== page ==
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Chocolate can be food or a drink. It is typically sweet and is made from ground-roasted cacao beans.



Mayan Chocolate cup

The oldest known chocolate beverage was consumed around 2,400 years ago in Mesoamerica. Mesoamericans, however, drank an unsweetened (sugarcane being an Old World plant and sugar beets not yet existing) and therefore very bitter form of chocolate which would be unpalatable to many lovers of modern, sweet chocolate. However, in the 21st century "100% cacao" chocolate is commonly available in better stocked supermarkets and even old Mesoamerican tastes like cacao and chili are popular once more.

While cacao is a New World plant, it is nowadays cultivated in the tropical regions of all continents, particularly Africa and the Americas. As the cocoa beans when processed sufficiently can be stored for months, chocolate production often has decades or even centuries of tradition in countries where no cocoa grows, for example Switzerland and Belgium.

Joseph Fry from England, who molded cacao butter into Dutch cocoa, is credited with inventing the modern chocolate bar in 1847.

The first milk chocolate bar was invented by the Swiss chocolatier Daniel Peter in 1875.


Left to right: white, milk and dark chocolate

There are three main types of chocolate bars:

  • Milk chocolate: Made with a minimum cocoa solids, some form of milk (powdered, condensed or liquid), and sugar
  • Dark chocolate: Has a higher percentage of cocoa, usually no milk, less sugar and contains cocoa butter as a source of fat
  • White chocolate: Made up of cocoa butter, milk and sugar.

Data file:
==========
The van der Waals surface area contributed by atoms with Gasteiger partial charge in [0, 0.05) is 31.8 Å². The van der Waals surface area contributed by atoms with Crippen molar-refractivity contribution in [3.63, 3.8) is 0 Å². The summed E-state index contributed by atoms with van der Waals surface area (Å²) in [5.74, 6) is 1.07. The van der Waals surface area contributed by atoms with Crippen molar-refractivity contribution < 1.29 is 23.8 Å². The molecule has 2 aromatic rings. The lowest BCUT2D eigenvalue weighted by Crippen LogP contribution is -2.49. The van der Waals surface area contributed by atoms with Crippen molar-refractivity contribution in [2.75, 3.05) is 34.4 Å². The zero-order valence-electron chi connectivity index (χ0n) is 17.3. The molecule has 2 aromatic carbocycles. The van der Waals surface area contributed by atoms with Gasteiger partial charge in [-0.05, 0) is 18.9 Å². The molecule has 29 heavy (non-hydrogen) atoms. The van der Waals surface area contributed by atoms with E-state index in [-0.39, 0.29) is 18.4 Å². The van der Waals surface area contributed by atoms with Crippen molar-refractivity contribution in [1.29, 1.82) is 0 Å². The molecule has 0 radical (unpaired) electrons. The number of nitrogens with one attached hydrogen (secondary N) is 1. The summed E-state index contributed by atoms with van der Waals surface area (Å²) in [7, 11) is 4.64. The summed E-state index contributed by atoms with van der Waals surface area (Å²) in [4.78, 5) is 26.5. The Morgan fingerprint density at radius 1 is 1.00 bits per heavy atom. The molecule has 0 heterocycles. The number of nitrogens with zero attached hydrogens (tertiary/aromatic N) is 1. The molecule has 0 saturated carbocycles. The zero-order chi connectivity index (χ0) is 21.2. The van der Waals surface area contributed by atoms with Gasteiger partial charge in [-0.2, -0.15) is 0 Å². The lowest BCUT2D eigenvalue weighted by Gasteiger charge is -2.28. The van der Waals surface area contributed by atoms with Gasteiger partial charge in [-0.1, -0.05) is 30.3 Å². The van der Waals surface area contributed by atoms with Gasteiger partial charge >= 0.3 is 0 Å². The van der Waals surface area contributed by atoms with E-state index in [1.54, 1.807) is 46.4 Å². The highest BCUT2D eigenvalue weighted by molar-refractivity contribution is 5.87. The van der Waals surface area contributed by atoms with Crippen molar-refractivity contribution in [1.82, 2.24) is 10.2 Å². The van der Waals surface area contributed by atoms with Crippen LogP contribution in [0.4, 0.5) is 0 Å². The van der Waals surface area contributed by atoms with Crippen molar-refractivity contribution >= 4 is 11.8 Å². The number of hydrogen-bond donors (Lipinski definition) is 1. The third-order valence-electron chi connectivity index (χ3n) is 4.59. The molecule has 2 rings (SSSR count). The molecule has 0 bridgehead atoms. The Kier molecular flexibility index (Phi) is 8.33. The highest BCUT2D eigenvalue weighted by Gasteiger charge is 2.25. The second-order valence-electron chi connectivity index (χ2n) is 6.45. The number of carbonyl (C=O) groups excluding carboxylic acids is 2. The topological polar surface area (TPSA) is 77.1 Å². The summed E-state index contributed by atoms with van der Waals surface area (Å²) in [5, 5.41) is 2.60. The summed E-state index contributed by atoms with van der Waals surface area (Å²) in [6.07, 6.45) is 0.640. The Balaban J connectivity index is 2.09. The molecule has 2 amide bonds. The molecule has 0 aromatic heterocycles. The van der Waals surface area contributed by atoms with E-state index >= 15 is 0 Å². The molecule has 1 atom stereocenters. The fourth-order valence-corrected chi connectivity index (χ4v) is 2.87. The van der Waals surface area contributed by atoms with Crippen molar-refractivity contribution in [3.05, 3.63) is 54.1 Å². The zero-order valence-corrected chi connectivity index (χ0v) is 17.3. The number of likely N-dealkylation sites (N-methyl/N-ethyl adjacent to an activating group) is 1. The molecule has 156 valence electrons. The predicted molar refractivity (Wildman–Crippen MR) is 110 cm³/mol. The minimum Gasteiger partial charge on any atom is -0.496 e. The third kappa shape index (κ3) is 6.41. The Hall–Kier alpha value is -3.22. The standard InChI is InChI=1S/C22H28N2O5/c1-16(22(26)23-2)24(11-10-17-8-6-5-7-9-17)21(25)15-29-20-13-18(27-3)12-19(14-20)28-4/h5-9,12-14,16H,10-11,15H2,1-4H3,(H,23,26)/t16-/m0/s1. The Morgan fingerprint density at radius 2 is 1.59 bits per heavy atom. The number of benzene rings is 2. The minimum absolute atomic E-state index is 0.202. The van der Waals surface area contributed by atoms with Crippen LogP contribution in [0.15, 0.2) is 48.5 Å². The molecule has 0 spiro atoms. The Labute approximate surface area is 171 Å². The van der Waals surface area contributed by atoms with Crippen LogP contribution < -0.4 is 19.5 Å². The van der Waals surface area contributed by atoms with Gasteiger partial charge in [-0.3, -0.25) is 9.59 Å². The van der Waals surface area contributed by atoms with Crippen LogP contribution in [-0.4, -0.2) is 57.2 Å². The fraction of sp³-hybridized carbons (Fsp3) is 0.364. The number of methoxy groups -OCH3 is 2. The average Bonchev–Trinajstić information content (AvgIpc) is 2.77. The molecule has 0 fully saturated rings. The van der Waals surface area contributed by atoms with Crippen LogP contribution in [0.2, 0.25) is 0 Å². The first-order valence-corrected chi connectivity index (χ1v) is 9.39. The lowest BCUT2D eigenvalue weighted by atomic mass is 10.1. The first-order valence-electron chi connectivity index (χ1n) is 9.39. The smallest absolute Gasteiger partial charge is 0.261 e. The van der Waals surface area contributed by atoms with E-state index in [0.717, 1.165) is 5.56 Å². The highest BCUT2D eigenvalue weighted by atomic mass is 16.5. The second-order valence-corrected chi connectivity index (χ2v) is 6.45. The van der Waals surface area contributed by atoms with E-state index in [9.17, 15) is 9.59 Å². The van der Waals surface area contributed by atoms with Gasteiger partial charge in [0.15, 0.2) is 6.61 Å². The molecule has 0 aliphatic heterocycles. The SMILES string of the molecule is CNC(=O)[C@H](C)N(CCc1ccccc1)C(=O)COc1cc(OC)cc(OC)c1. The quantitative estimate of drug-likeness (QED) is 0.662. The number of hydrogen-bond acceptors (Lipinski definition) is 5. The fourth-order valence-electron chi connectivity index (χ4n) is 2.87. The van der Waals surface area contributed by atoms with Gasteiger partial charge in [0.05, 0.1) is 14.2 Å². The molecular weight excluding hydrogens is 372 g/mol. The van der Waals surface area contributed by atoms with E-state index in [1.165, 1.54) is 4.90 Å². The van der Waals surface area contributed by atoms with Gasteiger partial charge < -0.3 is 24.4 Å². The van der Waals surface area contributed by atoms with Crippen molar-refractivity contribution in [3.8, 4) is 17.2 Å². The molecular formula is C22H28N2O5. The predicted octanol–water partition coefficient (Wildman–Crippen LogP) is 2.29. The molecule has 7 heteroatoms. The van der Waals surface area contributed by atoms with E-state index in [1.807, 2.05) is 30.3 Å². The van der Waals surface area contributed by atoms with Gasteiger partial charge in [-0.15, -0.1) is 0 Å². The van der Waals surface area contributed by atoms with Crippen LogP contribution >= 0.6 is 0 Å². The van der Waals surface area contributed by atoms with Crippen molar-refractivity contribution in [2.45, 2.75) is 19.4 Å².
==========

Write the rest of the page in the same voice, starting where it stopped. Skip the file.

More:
There are many variations on these three basic types of solid chocolate. All sorts of flavors and concoctions can be added into chocolate bars, including nuts, caramel, nougat, wafers, spices, fruit and cream.

Milk chocolate is favored in the United States. However, in Europe, bittersweet dark and sometimes extremely dark chocolate is favored, both for hot cocoa and solid chocolate, and milk chocolate is considered at least in some European countries, such as Germany, to be only for children (Kinderschokolade).


Map of Chocolate

Individual places[edit]

  • 1 Cadbury World, Linden Road, Bournville, Birmingham, United Kingdom. Cadbury's chocolates was founded in Birmingham, and today they have a dedicated theme park. Cadbury World (Q5945554) on Wikidata Cadbury World on Wikipedia
  • 2 GLICO Museum (Osaka, Japan). Glico Museum (Q117794301) on Wikidata
  • 3 Museo de Chocolate (Chocolate Museum) (Mexico City/Zona Rosa). Explore the world of chocolate, from growing the beans through tasting candies or hot chocolate. Cacoa is grown and processed in southern Mexico in the states of Oaxaca (state), Yucatan, Chiapas, and Tabasco (some plantations in these states offer tours).
  • 4 Rogers Chocolates, 913 Government Street. This company in downtown Victoria (British Columbia) began producing chocolates in 1885 and did very well during the BC gold rush a few years later, partly because it was located close to all the dance halls and other entertainment. They now have stores in several other cities and a thriving mail order business. Most of their chocolates have extremely rich fillings; it is common to cut them in half because a whole one would be too much. Rogers Building (Q7359265) on Wikidata Rogers Building (Victoria, British Columbia) on Wikipedia